Review: Garden Tiger Gin

fullsizeoutput_405cOne of the perks of being the Martini Whisperer is that every so often something exotic in a bottle comes my way.

So a few months back I was fortunate to be sent a new release in Australia of the Garden Tiger Gin from Capreolus Distillery, all the way from Gloucestershire in the United Kingdom.

This is a small batch, about 200 bottles per release, crafted by Barney Wilczak, who established the distillery in 2014.

The Distillery also produces, or is about to, Single Malt Whisky and Rye Whiskey with same fastidious attention to detail and care for each and every ingredient. This care was recognised with the gin being awarded 2017 Spirit of the Year.

Their website outlines better than I could the attention to the botanicals and distillation, and I suggest you have a read of their production process.

Once fermented, the fruits are transferred to the distillery. Further processing is sometimes required, for example, plums are sieved by hand from their stones. This leaves just a hint of their almond flavour without covering the delicate spice hidden within the flesh. Respecting the ingredients the fruits are transferred by hand into our custom copper still. Heated by a naked flame it is clothed in a water bath, removing the risk of scorching. The choice of copper rather than cheaper stainless steel serves two roles. A superb conductor of heat, it allows a gradual transition of flavours as they evaporate within the still.”

The 34 Botanicals are individually hand treated and steeped in neutral grain spirit  (English Wheat ) for about 40 hours.  Whilst the botanicals used are closely held, you can certainly spot the Sicillian Tarocco blood orange which is the hero of the flavour profile, plus a local lime (non-citrus) is also used.

One thing to note is the decision to not to use chilled filtering in the production of the gin. Here’s a link to a detailed article about the chemistry involved, and the reasons why a distiller may wish to take this route.

But the very short version is that some distillers (local gin Melbourne Gin Company included) believe that by not using chilled filtration they retain the more generous and subtle flavours in the botanicals through retention of their natural oils. So this means that when the gin is chilled or diluted, say in a Martini or on ice, you get a cloudiness.

Whilst this may at first be disconcerting, the effect is intentional, and you are seeing the oils being released: this is called louche (think Pernod in those French cafes for instance), and hence the more complex flavours on the palette.

IMG_1920

The louche effect in a Martini. It still tastes delicious!

Tasting Notes

  • Nose: Surprisingly subtle compared to the flavour profile with similar notes, doesn’t give much away.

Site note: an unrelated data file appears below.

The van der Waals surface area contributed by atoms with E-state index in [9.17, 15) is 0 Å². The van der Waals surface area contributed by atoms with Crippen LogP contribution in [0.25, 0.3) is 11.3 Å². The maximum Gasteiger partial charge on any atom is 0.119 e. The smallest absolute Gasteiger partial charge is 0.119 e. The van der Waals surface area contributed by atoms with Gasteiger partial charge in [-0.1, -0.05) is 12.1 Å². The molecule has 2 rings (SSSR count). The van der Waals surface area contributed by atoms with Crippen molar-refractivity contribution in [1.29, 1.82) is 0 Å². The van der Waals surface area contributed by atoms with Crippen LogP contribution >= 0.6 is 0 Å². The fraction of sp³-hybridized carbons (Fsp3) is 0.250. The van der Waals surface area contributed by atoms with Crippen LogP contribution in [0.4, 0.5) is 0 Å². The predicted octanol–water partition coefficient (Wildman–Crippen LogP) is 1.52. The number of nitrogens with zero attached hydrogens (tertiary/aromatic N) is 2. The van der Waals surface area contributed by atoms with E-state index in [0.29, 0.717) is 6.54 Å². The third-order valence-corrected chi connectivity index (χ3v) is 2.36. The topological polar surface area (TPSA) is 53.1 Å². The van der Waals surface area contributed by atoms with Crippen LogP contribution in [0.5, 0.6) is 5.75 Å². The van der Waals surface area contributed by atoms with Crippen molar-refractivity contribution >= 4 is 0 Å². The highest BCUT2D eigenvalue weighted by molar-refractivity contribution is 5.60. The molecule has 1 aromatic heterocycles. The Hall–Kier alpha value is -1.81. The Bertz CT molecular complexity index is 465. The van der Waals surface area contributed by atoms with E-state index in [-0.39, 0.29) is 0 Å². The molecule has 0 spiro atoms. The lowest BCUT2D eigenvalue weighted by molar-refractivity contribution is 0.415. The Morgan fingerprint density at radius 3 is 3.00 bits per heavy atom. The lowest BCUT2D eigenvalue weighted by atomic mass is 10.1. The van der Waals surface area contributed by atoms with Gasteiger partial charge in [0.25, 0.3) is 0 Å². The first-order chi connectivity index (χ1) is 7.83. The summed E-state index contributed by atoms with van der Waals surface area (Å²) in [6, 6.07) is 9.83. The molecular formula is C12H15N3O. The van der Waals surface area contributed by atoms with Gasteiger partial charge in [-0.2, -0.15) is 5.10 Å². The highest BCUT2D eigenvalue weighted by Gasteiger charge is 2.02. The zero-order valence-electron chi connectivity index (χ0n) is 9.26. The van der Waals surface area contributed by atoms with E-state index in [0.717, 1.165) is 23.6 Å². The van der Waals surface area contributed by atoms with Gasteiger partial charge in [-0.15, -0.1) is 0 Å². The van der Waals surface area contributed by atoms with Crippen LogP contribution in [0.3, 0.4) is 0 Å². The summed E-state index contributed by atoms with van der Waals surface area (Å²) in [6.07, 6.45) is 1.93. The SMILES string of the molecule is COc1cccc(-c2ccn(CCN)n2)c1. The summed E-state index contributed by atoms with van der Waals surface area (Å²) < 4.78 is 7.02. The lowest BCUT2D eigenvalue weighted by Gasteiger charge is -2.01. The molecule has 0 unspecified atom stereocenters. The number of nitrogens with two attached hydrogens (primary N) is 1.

• Taste: Very intense blood orange up front with a crisp, pepper-spicy finish and a very lingering long flinty after taste.  On ice, it opens up to reveal layers of complexity, still within the dried orange and spice framework, and it becomes less austere overall.
  • To drink: Whilst I rustled up a Martini, best with Dolin Vermouth I suggest, this gin works better in a Negroni (see my Negroni Blanco recipe here which would be a  cracker), G+T of course, or simply on ice.  For all its finesse it has a steely backbone and is very flexible in cocktail combinations I think.

The Take Home

This is a singular gin in the context of the craft distilling scene in the United Kingdom with its many releases that are variations on the classic London Dry Style.

Locals who are familiar with Four Pillars Gin may taste the similar Seville Orange flavours, but I prefer Garden Tiger for its finesse, tightly woven complexity and flinty finish overall. One should expect in a release so handcrafted some variation between batches, which for me is the point of craft spirits at times, their personality. It’s intensity and dryness may not be to everyone’s taste, but you can’t help but be impressed by the quality of this gin.

Clearly inspired by nature and his home landscape, Barney Wilczak has created a gin that is beautifully finished and resolved with a distinctive personality.     4.5 stars

Details

  • Capreolus Distillery website
  • Find them on Facebook
  • Purchase Direct from their website (UK) and also via here in Australia (AUD$85.00 per bottle)
  • Distributor in Australia: Wonderland Drinks
  • ABV: 47%
  • Batch 22.

Disclaimer: this review is of an unsolicited sample provided by the distributor, opinions expressed regarding the product are my own.

One thought on “Review: Garden Tiger Gin

  1. Pingback: Upcoming events + reviews – The Martini Whisperer

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